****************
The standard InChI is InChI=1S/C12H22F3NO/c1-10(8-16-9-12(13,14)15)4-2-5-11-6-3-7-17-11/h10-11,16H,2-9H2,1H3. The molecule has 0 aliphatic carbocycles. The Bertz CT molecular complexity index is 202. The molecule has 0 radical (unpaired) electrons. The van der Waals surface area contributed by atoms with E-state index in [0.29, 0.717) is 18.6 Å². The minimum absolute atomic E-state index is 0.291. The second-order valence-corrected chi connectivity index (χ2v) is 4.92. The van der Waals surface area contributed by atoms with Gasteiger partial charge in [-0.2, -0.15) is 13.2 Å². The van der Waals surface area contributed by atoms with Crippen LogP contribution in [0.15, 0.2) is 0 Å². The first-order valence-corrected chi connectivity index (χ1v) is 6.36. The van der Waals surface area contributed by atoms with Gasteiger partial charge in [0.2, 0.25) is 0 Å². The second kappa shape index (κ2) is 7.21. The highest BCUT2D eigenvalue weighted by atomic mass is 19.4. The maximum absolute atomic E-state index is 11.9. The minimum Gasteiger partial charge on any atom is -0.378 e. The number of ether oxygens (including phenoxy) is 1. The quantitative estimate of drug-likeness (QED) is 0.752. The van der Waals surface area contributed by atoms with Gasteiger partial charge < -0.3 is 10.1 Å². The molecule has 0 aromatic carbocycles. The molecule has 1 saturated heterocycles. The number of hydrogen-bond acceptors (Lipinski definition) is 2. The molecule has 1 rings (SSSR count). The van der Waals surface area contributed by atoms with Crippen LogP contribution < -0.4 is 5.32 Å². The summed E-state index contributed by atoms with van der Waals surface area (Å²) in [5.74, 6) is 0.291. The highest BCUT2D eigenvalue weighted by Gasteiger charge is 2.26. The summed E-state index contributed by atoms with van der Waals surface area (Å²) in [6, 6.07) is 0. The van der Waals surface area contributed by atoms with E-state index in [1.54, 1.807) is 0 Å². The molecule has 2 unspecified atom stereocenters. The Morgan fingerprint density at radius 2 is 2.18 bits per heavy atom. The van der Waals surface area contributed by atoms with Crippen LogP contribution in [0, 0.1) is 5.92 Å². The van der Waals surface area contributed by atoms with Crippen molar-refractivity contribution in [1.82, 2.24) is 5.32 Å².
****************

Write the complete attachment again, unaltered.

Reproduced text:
The standard InChI is InChI=1S/C12H22F3NO/c1-10(8-16-9-12(13,14)15)4-2-5-11-6-3-7-17-11/h10-11,16H,2-9H2,1H3. The molecule has 0 aliphatic carbocycles. The Bertz CT molecular complexity index is 202. The molecule has 0 radical (unpaired) electrons. The van der Waals surface area contributed by atoms with E-state index in [0.29, 0.717) is 18.6 Å². The minimum absolute atomic E-state index is 0.291. The second-order valence-corrected chi connectivity index (χ2v) is 4.92. The van der Waals surface area contributed by atoms with Gasteiger partial charge in [-0.2, -0.15) is 13.2 Å². The van der Waals surface area contributed by atoms with Crippen LogP contribution in [0.15, 0.2) is 0 Å². The first-order valence-corrected chi connectivity index (χ1v) is 6.36. The van der Waals surface area contributed by atoms with Gasteiger partial charge in [0.2, 0.25) is 0 Å². The second kappa shape index (κ2) is 7.21. The highest BCUT2D eigenvalue weighted by atomic mass is 19.4. The maximum absolute atomic E-state index is 11.9. The minimum Gasteiger partial charge on any atom is -0.378 e. The number of ether oxygens (including phenoxy) is 1. The quantitative estimate of drug-likeness (QED) is 0.752. The van der Waals surface area contributed by atoms with Gasteiger partial charge < -0.3 is 10.1 Å². The molecule has 0 aromatic carbocycles. The molecule has 1 saturated heterocycles. The number of hydrogen-bond acceptors (Lipinski definition) is 2. The molecule has 1 rings (SSSR count). The van der Waals surface area contributed by atoms with Crippen LogP contribution < -0.4 is 5.32 Å². The summed E-state index contributed by atoms with van der Waals surface area (Å²) in [5.74, 6) is 0.291. The highest BCUT2D eigenvalue weighted by Gasteiger charge is 2.26. The summed E-state index contributed by atoms with van der Waals surface area (Å²) in [6, 6.07) is 0. The van der Waals surface area contributed by atoms with E-state index in [1.54, 1.807) is 0 Å². The molecule has 2 unspecified atom stereocenters. The Morgan fingerprint density at radius 2 is 2.18 bits per heavy atom. The van der Waals surface area contributed by atoms with Crippen LogP contribution in [0, 0.1) is 5.92 Å². The van der Waals surface area contributed by atoms with Crippen molar-refractivity contribution in [1.82, 2.24) is 5.32 Å².